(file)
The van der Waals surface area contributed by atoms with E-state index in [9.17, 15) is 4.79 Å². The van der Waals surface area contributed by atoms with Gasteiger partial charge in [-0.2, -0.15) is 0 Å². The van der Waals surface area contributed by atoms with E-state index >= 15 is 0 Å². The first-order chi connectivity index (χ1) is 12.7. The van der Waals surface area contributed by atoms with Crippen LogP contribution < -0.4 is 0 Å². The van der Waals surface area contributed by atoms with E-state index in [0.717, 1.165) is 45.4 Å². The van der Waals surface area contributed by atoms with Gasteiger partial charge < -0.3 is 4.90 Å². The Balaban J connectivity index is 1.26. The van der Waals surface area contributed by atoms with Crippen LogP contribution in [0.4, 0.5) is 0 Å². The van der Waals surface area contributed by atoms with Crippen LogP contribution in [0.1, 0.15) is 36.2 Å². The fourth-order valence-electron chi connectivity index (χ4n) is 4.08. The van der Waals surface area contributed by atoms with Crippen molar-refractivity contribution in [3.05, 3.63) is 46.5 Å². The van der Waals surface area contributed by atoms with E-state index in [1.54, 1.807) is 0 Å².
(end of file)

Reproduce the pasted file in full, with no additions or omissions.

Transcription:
The van der Waals surface area contributed by atoms with E-state index in [9.17, 15) is 4.79 Å². The van der Waals surface area contributed by atoms with Gasteiger partial charge in [-0.2, -0.15) is 0 Å². The van der Waals surface area contributed by atoms with E-state index >= 15 is 0 Å². The first-order chi connectivity index (χ1) is 12.7. The van der Waals surface area contributed by atoms with Crippen LogP contribution < -0.4 is 0 Å². The van der Waals surface area contributed by atoms with E-state index in [0.717, 1.165) is 45.4 Å². The van der Waals surface area contributed by atoms with Gasteiger partial charge < -0.3 is 4.90 Å². The Balaban J connectivity index is 1.26. The van der Waals surface area contributed by atoms with Crippen LogP contribution in [0.4, 0.5) is 0 Å². The van der Waals surface area contributed by atoms with Crippen LogP contribution in [0.1, 0.15) is 36.2 Å². The fourth-order valence-electron chi connectivity index (χ4n) is 4.08. The van der Waals surface area contributed by atoms with Crippen molar-refractivity contribution in [3.05, 3.63) is 46.5 Å². The van der Waals surface area contributed by atoms with E-state index in [1.54, 1.807) is 0 Å².